Finally, it will be imperative for CIOs to provide team members with tools powered by cloud technology to enable effective and efficient collaboration. That way, everyone is on the same page whenever there’s an issue. Beyond the scope of work, these collaboration tools also empower team members to connect more effectively with each other, promoting engagement and connection in a remote or hybrid working environment.

Read more: Cloud Cost Management: Tips & Best Practices

The IT Help Desk

According to Gartner, 25% of customer service operations will involve a chatbot or other virtual assistant daily by the end of 2021, further creating a world in which businesses aren’t limited by “regular” hours of operation. Automating support services (such as IT and HR inquiries) with the use of chatbots may be the key to getting team members the support they require swiftly, with 24/7 availability, as we work remotely.

When we implemented a chatbot to support password resets and account unlocks on behalf of our IT service desk, our team members were able to access their accounts in half the time while their IT service desk colleagues were able to focus on taking on more complex tasks.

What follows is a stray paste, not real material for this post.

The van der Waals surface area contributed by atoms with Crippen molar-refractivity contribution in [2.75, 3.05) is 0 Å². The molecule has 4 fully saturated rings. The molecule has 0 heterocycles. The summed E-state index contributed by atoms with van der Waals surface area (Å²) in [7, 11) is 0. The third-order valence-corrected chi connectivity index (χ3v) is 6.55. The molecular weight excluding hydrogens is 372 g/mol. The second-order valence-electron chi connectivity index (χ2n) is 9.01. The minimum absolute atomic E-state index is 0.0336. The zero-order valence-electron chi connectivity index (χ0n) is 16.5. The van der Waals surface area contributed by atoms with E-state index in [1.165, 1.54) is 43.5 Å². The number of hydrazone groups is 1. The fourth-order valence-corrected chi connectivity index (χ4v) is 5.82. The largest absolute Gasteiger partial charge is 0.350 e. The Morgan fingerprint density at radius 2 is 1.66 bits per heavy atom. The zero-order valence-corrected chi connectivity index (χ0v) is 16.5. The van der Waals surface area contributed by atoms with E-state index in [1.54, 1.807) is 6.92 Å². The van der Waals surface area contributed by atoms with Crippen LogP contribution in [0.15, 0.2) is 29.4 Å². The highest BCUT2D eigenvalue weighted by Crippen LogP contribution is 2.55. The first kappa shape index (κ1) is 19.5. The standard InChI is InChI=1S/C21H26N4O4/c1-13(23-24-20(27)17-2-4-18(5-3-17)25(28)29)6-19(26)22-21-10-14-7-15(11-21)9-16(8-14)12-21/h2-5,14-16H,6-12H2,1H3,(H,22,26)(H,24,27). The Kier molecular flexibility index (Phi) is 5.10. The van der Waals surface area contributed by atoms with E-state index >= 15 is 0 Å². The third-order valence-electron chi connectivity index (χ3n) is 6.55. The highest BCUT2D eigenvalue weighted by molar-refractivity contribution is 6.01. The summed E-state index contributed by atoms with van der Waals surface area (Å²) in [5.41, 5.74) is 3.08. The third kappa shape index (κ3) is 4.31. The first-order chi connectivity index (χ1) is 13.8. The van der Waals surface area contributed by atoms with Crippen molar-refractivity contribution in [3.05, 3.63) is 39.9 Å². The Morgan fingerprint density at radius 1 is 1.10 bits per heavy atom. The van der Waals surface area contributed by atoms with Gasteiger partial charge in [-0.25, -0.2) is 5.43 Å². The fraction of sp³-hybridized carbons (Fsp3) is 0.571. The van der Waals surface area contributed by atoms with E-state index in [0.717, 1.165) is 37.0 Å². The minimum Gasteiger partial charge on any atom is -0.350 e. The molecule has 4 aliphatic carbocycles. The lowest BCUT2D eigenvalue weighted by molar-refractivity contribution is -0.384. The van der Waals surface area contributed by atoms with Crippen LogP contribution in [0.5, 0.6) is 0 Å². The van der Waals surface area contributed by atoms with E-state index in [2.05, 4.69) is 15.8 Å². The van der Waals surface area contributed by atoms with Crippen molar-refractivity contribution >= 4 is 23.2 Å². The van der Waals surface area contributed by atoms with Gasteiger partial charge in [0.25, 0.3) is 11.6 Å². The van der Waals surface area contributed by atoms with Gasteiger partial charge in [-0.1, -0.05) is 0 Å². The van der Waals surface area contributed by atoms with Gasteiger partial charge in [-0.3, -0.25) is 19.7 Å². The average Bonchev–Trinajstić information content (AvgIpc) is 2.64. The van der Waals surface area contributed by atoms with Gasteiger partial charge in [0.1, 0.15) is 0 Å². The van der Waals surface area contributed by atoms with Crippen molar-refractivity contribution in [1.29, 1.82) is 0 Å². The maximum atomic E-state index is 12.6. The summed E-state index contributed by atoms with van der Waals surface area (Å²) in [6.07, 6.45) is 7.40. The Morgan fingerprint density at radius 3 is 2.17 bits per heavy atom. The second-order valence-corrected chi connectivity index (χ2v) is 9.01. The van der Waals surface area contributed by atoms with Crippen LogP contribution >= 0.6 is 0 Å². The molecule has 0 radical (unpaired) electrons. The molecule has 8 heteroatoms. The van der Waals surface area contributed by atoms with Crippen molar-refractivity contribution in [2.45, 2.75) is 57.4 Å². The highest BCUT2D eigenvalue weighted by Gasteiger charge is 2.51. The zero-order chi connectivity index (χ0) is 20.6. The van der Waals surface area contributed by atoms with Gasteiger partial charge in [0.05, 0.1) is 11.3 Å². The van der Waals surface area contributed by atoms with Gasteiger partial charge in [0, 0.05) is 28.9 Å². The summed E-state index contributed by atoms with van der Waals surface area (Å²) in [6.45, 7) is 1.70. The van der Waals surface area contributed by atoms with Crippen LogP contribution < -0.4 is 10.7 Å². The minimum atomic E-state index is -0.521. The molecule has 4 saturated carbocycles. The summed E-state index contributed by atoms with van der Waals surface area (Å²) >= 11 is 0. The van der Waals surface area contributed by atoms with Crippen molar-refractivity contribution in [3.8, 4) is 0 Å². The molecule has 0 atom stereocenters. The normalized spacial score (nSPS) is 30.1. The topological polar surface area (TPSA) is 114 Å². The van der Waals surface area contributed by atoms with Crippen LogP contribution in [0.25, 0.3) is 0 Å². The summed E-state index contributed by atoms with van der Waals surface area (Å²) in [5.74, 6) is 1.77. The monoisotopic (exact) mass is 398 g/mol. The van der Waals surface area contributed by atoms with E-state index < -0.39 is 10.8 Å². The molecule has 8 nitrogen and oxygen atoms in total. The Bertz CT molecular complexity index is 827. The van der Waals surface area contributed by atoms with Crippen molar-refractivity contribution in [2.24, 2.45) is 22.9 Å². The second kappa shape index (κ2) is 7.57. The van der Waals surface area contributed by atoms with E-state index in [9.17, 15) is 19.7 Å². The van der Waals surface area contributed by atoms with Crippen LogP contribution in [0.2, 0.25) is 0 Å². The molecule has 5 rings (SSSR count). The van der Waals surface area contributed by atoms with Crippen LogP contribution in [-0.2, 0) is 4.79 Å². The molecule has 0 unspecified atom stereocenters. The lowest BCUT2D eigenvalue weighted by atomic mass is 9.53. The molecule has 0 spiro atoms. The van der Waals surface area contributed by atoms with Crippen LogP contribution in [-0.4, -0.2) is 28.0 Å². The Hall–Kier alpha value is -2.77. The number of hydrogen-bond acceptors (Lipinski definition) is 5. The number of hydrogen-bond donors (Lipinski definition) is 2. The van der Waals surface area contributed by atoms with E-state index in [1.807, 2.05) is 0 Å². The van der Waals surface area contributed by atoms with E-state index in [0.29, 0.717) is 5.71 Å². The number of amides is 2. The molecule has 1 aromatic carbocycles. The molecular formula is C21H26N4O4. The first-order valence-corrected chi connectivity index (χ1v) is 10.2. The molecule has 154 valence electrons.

Further to this, we also saw that our IT service desk team members were more engaged post-chatbot implementation, largely due to their ability to focus on more challenging work, and we experienced reduced attrition levels overall.

The Importance of Security

Security in the remote age is tricky, no matter the industry. Each business, depending on the output, will deal with security differently. At TELUS International, a key part of our work-from-home approach is leveraging a virtual desktop interface (VDI) to securely connect employees to work on any device from anywhere that has a secure internet connection.

As the VDI is hosted in a secure cloud environment, it can be deployed quickly and easily through a unified approach, thereby streamlining the workload on IT teams during the deployment process and beyond.

While the ability to work from anywhere is possible, security should never be an afterthought.

CIOs should be aware of their team members’ place(s) of work in this new hybrid-work world. While the ability to work from anywhere is possible thanks to cloud solutions, security should never be an afterthought. Technology leaders must educate themselves and their teams on the dangers of weak security.

Teaching safety and security best practices such as always locking computers, keeping network passwords encrypted, and ensuring devices (personal or not) are up to date with the latest security updates can be the difference between a normal and a very bad day at work. Take the time to implement these learnings — your staff and end-users will thank you in the long run!